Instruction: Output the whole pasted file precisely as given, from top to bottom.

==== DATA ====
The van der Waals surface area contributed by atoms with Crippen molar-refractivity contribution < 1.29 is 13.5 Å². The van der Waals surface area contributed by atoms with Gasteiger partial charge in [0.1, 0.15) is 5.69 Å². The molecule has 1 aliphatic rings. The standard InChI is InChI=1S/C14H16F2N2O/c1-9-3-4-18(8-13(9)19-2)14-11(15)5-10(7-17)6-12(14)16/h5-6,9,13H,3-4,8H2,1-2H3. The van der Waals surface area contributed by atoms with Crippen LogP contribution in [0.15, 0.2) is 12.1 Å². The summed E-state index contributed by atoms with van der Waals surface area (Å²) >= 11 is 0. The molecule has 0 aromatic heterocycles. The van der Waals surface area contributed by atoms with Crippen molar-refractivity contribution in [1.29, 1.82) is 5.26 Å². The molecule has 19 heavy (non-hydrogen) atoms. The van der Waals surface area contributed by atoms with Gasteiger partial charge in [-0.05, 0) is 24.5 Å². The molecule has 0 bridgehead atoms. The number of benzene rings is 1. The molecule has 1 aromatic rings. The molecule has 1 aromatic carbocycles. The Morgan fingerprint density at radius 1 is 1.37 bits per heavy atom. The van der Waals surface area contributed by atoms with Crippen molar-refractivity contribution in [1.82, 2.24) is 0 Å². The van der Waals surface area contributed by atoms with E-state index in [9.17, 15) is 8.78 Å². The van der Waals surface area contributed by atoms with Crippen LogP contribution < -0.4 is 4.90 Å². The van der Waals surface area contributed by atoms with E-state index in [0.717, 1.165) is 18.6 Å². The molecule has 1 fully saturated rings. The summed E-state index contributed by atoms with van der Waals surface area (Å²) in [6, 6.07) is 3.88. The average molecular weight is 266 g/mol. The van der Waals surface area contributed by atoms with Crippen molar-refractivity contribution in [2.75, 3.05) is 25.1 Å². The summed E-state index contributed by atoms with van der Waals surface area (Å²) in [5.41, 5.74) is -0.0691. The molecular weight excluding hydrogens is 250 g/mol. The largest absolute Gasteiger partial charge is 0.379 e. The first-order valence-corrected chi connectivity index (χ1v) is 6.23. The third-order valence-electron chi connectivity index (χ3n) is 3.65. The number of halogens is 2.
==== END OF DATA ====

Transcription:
The van der Waals surface area contributed by atoms with Crippen molar-refractivity contribution < 1.29 is 13.5 Å². The van der Waals surface area contributed by atoms with Gasteiger partial charge in [0.1, 0.15) is 5.69 Å². The molecule has 1 aliphatic rings. The standard InChI is InChI=1S/C14H16F2N2O/c1-9-3-4-18(8-13(9)19-2)14-11(15)5-10(7-17)6-12(14)16/h5-6,9,13H,3-4,8H2,1-2H3. The van der Waals surface area contributed by atoms with Crippen LogP contribution in [0.15, 0.2) is 12.1 Å². The summed E-state index contributed by atoms with van der Waals surface area (Å²) >= 11 is 0. The molecule has 0 aromatic heterocycles. The van der Waals surface area contributed by atoms with Crippen molar-refractivity contribution in [1.29, 1.82) is 5.26 Å². The molecule has 19 heavy (non-hydrogen) atoms. The van der Waals surface area contributed by atoms with Gasteiger partial charge in [-0.05, 0) is 24.5 Å². The molecule has 0 bridgehead atoms. The number of benzene rings is 1. The molecule has 1 aromatic rings. The molecule has 1 aromatic carbocycles. The Morgan fingerprint density at radius 1 is 1.37 bits per heavy atom. The van der Waals surface area contributed by atoms with Crippen molar-refractivity contribution in [1.82, 2.24) is 0 Å². The van der Waals surface area contributed by atoms with E-state index in [9.17, 15) is 8.78 Å². The van der Waals surface area contributed by atoms with Crippen LogP contribution < -0.4 is 4.90 Å². The van der Waals surface area contributed by atoms with E-state index in [0.717, 1.165) is 18.6 Å². The molecule has 1 fully saturated rings. The summed E-state index contributed by atoms with van der Waals surface area (Å²) in [6, 6.07) is 3.88. The average molecular weight is 266 g/mol. The van der Waals surface area contributed by atoms with Crippen molar-refractivity contribution in [2.75, 3.05) is 25.1 Å². The summed E-state index contributed by atoms with van der Waals surface area (Å²) in [5.41, 5.74) is -0.0691. The molecular weight excluding hydrogens is 250 g/mol. The largest absolute Gasteiger partial charge is 0.379 e. The first-order valence-corrected chi connectivity index (χ1v) is 6.23. The third-order valence-electron chi connectivity index (χ3n) is 3.65. The number of halogens is 2.